The answer is that you can, if you come from a family that already has some oranges. This explains the existence of the internship, which requires family capital accumulated over a long time. (I'll let you look at this orange in exchange for ten apples, if oranges are so interesting to you.) Also, this and not racism per se explains why minority representation in the arts is so low. Even if you don't think or don't want to think of culture as a luxury, it is at least a less urgent matter than economic survival. (My family isn't loaded with apples and I'm not sure that a look at that orange is going to result in my having my own orange one day. I don't think I'll risk it.)
Do you think that museums, in general, satisfy a noble aspiration to make culture available to all? You may be correct, but they have also an undeniable tendency to grant prestige to artists who show in them, and thus enable dealers to charge higher prices for their work. They're using an arm of the public sector to enhance profits of related activities in the private sector. Another term for this is corporate welfare.
Isn't economics interesting?
4. The Opposite of Greed is Fear
People who complain about greed in the contemporary political setting do so in the manner of the earliest Christians. Avarice is one of the Seven Deadly Sins and its corresponding virtue is charity. This isn't how markets work. In markets, the opposite of greed is fear.
All economic behavior is a trade-off of greed and fear. If you see a pair of shoes you like in a store, whether you buy them or not depends on how much you need or want them versus how much you need or want the money on the price tag. That's the greed side. The fear side is that you'll regret not having those nice shoes later—maybe there's a party coming up and it would be fun to wear them to it, or maybe the store will stop carrying them soon and you'll miss your opportunity to buy them—or maybe you're afraid that you'll need the money for something else. Even in a minor spending problem like this, greed and fear play a role. In a major spending problem like whether to rent or buy an apartment, or how to invest your savings, the problems of greed and fear get stoked to a high heat.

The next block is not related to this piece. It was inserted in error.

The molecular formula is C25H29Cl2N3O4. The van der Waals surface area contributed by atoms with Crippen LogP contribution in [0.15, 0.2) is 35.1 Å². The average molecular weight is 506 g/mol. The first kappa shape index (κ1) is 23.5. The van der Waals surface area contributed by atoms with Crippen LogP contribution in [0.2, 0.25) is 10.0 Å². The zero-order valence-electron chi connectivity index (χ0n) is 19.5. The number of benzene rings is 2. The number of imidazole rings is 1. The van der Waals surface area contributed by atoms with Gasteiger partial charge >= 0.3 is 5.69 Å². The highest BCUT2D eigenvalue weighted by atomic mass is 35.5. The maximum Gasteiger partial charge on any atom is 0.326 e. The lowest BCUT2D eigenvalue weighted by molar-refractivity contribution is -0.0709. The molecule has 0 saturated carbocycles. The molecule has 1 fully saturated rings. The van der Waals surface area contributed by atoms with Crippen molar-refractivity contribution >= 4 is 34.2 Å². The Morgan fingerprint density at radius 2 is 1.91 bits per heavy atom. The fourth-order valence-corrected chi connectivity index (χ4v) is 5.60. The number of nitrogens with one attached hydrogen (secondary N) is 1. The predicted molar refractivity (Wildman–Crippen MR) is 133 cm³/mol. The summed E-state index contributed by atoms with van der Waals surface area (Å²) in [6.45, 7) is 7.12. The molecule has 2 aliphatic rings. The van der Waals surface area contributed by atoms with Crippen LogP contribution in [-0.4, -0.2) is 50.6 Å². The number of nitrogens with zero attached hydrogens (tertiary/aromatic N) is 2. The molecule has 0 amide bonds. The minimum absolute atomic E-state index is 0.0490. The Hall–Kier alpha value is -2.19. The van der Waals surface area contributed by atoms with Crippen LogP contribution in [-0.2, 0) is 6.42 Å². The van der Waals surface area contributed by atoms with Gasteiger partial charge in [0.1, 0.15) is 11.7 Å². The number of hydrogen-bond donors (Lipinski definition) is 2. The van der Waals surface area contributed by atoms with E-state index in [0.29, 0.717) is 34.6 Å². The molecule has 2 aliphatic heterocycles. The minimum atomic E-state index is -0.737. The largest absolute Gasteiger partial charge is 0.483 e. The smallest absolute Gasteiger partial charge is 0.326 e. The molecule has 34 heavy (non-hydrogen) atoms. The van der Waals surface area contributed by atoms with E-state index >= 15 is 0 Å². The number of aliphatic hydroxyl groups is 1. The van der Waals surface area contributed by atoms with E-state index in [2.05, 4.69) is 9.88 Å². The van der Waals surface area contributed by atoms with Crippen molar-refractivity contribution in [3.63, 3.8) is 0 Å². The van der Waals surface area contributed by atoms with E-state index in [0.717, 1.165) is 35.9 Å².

Quite a lot of people inveighed against greed in regards to the 2008 recession. This was a focal concern of the Occupy movement, for instance. Wall Street was practically soggy with greed, they said. (More or less.) But why was there so much greed? Because there was so little fear. There were implicit guarantees all over the system that made even outlandish investments look safe. The government implicitly owned a quarter of the subprime mortgage market, and the government can't go bankrupt, can it? It wouldn't let all the big banks through which the Federal Reserve controls the money supply collapse, would it? We now know the answer to those two questions: apparently not, and no. (That implicit ownership is now explicit, by the way.)
Blake Gopnik recently wrote pejoratively about how art has turned into an investment.
The current level of market activity, brought on by the fairs and now spread across the entire art world, has fundamentally changed our entire artistic culture. Now that art works have fully blossomed as an “asset class,” the issue of underlying artistic worth has gone out the window. When you are buying purely for investment, whether a work you’ve spent $5 million on turns out to be “good” or not becomes irrelevant. All that matters is whether someone else will want to buy it, in the brief time-frame you’ve set, at the price that will bring you a profit. (The price doesn’t even have to go up: The new futures markets will let you bet on artists losing value.) These days, when you buy art you aren’t investing in some notion of underlying value, the way you might when investing in a dam that will fill a sure demand for energy. You are investing only in a guess about other investors’ guesses about motion in the market for your asset class.
A couple of years back, when our current situation was in embryo, I was surprised to find collectors shrugging off a pile of examples I gave of once-famous, big-ticket artists who turned out not to have mattered to our culture. (Monticelli, anyone?) I was assuming that collectors would measure the value of their purchases by the underlying artistic worth that they represented, and would be worried about getting their judgment wrong. What I’m now realizing is that this has stopped mattering to art investors, so long as other buyers are making the same art-historical errors that they are, for the few years that the investments will be in play. In this new environment, art objects have become a kind of pure market entity: As the ultimate example of objects without an evident use, or any necessary demand, works of art float free of pedestrian notions of inherent worth to circulate as ideal tokens of exchange. In this, they are rather like gold, except without even its obvious sparkle and permanence.